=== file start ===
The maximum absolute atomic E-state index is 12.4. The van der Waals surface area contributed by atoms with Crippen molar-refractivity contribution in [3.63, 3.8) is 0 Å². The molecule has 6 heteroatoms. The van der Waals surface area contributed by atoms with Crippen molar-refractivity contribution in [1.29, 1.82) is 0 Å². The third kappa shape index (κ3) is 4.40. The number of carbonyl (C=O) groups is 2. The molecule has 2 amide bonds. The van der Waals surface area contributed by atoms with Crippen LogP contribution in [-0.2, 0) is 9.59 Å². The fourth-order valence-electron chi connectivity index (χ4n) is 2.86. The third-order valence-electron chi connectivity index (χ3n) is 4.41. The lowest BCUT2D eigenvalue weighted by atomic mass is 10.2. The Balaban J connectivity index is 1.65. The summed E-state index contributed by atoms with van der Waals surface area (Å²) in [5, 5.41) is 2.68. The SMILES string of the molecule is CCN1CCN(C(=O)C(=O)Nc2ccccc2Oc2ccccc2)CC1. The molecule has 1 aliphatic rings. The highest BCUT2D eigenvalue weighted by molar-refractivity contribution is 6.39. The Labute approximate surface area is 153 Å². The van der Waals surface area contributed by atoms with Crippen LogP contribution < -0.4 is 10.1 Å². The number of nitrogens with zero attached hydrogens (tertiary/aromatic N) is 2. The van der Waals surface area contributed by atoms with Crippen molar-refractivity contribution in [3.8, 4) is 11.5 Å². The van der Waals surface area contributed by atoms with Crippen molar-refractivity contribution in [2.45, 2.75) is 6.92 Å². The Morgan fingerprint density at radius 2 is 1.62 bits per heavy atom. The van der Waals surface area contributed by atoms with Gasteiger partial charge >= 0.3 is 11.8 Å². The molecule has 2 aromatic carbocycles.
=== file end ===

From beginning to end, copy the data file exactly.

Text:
The maximum absolute atomic E-state index is 12.4. The van der Waals surface area contributed by atoms with Crippen molar-refractivity contribution in [3.63, 3.8) is 0 Å². The molecule has 6 heteroatoms. The van der Waals surface area contributed by atoms with Crippen molar-refractivity contribution in [1.29, 1.82) is 0 Å². The third kappa shape index (κ3) is 4.40. The number of carbonyl (C=O) groups is 2. The molecule has 2 amide bonds. The van der Waals surface area contributed by atoms with Crippen LogP contribution in [-0.2, 0) is 9.59 Å². The fourth-order valence-electron chi connectivity index (χ4n) is 2.86. The third-order valence-electron chi connectivity index (χ3n) is 4.41. The lowest BCUT2D eigenvalue weighted by atomic mass is 10.2. The Balaban J connectivity index is 1.65. The summed E-state index contributed by atoms with van der Waals surface area (Å²) in [5, 5.41) is 2.68. The SMILES string of the molecule is CCN1CCN(C(=O)C(=O)Nc2ccccc2Oc2ccccc2)CC1. The molecule has 1 aliphatic rings. The highest BCUT2D eigenvalue weighted by molar-refractivity contribution is 6.39. The Labute approximate surface area is 153 Å². The van der Waals surface area contributed by atoms with Crippen LogP contribution < -0.4 is 10.1 Å². The number of nitrogens with zero attached hydrogens (tertiary/aromatic N) is 2. The van der Waals surface area contributed by atoms with Crippen molar-refractivity contribution in [3.8, 4) is 11.5 Å². The van der Waals surface area contributed by atoms with Crippen molar-refractivity contribution in [2.45, 2.75) is 6.92 Å². The Morgan fingerprint density at radius 2 is 1.62 bits per heavy atom. The van der Waals surface area contributed by atoms with Gasteiger partial charge >= 0.3 is 11.8 Å². The molecule has 2 aromatic carbocycles.